Because the putters do not have an insert, they can be manufactured at a lower price (models start at $79.99). They are available in a variety of classic styles and different lengths, including belly and “almost belly,” a 39-inch putter that allows a player to capitalize on the higher MOI of a belly putter without the need to anchor the grip to the body. Clevelend’s T-Frame Mallet is the only high MOI putter available is Cleveland’s current line, but that doesn’t mean it’s Cleveland’s only forgiving putter.

“With high MOI putters, there’s a forgiveness factor that you can’t get in blade putters, although most blade putters these days offer some heel-toe forgiveness,” Sheldon said.

Never Compromise’s Limited Edition putters are a high-end line forged entirely from 303 stainless steel, providing the look and feel purists demand. David Toms called the Dinero series putter he used to win the Crowne Plaza Invitation in May 2011 “one of the best feeling putter he’d ever hit in all of his years on the PGA Tour.” That’s because the Limited Edition series, which includes the Gambler, Dinero and Connoisseur, are 100 percent CNC milled, and are manufactured to some of the tightest tolerances in the industry.

“We don’t like to hand polish the Limited Edition putters,” Sheldon said. “Every machine mark is intact on the putters, which give them a very distinctive look.”

In March 2012, Never Compromise will release a line of two-piece insert putters called the Sub-30 that are based on the extensive feedback of PGA Tour players Graham McDowell and Jeff Overton, who prefer insert putters.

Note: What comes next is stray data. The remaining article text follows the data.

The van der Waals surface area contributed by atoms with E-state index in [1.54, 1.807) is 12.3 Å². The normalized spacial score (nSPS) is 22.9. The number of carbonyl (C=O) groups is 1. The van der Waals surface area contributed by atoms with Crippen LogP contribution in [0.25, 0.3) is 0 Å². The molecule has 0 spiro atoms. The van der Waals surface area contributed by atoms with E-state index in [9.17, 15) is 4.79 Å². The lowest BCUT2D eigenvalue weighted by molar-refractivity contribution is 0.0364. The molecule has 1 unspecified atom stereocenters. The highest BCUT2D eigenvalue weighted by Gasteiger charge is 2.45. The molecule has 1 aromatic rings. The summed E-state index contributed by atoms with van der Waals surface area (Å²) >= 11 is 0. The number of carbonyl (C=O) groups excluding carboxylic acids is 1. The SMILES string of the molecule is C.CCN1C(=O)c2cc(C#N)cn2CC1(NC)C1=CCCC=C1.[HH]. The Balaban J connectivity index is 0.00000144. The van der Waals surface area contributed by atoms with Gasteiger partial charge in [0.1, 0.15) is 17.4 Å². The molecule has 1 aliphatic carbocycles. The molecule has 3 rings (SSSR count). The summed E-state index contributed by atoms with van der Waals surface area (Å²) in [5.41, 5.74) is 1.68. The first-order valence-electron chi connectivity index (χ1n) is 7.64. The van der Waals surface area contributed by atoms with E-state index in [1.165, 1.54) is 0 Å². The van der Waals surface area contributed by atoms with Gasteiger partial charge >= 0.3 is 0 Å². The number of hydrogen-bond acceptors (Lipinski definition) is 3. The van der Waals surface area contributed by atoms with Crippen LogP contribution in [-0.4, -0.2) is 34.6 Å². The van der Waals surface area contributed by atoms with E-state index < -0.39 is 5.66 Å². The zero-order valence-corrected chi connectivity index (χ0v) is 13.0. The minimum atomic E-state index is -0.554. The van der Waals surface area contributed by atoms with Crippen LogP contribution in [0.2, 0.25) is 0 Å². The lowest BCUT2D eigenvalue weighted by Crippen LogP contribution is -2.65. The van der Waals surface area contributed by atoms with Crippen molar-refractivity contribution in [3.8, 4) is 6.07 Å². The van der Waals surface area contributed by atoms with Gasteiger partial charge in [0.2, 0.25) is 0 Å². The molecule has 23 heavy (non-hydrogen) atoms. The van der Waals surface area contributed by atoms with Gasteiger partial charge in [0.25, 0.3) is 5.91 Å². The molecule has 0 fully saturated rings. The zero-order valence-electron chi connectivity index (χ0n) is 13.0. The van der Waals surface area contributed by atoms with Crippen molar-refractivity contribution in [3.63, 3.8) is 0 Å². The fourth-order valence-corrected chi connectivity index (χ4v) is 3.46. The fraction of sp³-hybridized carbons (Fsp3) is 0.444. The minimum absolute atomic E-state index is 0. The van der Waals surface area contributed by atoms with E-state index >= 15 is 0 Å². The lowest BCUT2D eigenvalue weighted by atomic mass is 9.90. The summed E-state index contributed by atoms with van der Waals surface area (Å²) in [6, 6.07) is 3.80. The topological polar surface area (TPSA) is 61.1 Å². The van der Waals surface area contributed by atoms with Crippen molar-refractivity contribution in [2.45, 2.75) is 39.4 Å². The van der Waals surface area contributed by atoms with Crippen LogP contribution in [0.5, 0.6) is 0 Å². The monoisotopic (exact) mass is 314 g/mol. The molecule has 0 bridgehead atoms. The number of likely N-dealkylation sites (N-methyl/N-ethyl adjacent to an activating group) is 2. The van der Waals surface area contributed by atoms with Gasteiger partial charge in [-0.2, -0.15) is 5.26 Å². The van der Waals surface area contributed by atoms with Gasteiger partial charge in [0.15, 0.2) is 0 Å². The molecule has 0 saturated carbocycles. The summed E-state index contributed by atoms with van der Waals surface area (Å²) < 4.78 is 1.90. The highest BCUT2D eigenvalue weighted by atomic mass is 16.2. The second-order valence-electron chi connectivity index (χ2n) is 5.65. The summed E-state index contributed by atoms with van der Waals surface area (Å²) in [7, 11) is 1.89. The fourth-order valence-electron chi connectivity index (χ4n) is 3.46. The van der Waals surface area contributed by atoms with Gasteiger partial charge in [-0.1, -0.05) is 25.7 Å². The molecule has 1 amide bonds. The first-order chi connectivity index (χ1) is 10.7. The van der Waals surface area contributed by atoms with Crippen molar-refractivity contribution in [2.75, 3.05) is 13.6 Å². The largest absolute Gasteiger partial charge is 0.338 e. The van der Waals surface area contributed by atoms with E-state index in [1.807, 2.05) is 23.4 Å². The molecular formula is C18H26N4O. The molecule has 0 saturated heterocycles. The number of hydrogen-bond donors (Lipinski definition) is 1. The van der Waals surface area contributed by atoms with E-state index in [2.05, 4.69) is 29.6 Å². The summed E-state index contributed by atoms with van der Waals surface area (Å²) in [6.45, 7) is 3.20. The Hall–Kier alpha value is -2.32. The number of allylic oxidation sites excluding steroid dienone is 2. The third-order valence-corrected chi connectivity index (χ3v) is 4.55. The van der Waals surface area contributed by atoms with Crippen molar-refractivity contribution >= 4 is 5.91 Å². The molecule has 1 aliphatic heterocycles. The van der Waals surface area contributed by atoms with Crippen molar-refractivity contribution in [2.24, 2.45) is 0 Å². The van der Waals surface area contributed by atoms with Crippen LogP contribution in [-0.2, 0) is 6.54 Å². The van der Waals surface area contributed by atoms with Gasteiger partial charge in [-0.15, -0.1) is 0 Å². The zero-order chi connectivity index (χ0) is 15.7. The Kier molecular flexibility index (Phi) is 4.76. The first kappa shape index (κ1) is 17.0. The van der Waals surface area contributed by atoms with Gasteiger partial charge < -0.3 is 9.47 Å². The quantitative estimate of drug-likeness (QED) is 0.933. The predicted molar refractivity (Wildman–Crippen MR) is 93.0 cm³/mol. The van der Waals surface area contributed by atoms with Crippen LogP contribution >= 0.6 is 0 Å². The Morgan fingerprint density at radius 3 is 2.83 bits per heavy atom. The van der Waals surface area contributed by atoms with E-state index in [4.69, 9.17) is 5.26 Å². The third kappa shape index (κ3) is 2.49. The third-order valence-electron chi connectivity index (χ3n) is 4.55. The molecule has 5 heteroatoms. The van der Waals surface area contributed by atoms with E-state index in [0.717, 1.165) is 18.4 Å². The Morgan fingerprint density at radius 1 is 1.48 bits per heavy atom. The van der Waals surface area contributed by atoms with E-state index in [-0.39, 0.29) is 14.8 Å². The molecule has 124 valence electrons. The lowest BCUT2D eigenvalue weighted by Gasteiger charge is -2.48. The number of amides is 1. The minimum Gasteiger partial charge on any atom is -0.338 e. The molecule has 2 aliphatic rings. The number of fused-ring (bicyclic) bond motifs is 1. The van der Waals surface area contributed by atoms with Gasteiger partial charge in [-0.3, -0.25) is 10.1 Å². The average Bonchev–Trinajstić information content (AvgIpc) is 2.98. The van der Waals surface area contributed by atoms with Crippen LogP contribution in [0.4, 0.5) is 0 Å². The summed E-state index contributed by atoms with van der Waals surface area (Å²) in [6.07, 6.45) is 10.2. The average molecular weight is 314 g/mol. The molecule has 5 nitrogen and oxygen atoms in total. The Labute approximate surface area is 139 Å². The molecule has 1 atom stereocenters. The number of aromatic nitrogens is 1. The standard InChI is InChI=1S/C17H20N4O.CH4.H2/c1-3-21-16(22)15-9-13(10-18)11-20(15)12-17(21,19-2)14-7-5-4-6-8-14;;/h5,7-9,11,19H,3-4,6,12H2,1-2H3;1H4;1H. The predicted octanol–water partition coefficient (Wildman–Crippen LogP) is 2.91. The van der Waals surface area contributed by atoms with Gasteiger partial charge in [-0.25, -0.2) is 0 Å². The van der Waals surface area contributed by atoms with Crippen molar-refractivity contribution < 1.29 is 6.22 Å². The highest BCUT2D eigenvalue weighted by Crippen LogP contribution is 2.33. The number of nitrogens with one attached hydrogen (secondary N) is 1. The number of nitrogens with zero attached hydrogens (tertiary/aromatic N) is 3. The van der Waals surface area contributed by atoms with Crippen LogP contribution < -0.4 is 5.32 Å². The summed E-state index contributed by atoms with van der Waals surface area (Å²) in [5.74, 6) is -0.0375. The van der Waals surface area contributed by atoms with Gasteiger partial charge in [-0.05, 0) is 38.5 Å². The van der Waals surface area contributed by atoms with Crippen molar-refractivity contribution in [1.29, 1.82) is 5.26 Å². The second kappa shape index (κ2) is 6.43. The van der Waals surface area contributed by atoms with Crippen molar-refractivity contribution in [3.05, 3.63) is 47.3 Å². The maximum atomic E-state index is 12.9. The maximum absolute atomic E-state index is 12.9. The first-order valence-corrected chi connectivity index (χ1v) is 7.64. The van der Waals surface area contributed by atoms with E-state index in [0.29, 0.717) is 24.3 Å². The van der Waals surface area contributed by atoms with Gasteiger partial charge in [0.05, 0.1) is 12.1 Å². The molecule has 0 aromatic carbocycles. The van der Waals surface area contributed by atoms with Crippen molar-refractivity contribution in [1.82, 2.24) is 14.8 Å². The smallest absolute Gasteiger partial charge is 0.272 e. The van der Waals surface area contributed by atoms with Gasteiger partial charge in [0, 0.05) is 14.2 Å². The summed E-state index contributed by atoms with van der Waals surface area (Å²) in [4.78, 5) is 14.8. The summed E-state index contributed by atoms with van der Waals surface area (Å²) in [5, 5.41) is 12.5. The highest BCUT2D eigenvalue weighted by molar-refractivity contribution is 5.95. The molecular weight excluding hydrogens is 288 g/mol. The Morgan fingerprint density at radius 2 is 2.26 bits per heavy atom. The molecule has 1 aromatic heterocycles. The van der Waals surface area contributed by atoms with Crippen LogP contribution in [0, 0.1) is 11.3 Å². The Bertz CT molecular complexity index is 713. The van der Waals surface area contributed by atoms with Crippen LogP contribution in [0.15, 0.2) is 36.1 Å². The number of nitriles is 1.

“It’s for someone who’s looking for a little more forgiveness, or a slightly different feel,” Sheldon said. “It will be reminiscent of a line we did years back.”

TaylorMade

TaylorMade market research has shown that players are more interested in insert putters, which is why their most recent lines are composed entirely of putters that have an insert.

“Amateurs have a significant amount of backspin on their putts,” said Brain Bazzel, Product Marketing Manager at TaylorMade. “With our inserts, they can take the same stroke and get better forward roll.”

According to Bazzel, their insert putters create 60 more rpms of forward roll than non-insert putters. TaylorMade offers two inserts in its current line, one made of Titialium, and the other made of Suryln. Both putter features grooves in the putter insert to help create a better roll.

Chris Schartiger, a member of TaylorMade’s putter team and R&D Department spent nearly a year developing the Surlyn insert, which provides the soft feel many players prefer, and all of the performance of the firmer-feeling Titialium insert. TaylorMade’s Ghost Spider and EST 79 putter line employ the Suryln insert, while the Corza Ghost and the rest of the Ghost Series putters feature the Titialium insert. Rory Sabbatini is one of the players that prefers a softer feel in his putter, and used a TaylorMade Ghost 770 Tour Prototype with a Suryln insert to win the 2011 Honda Classic at PGA National Golf Club.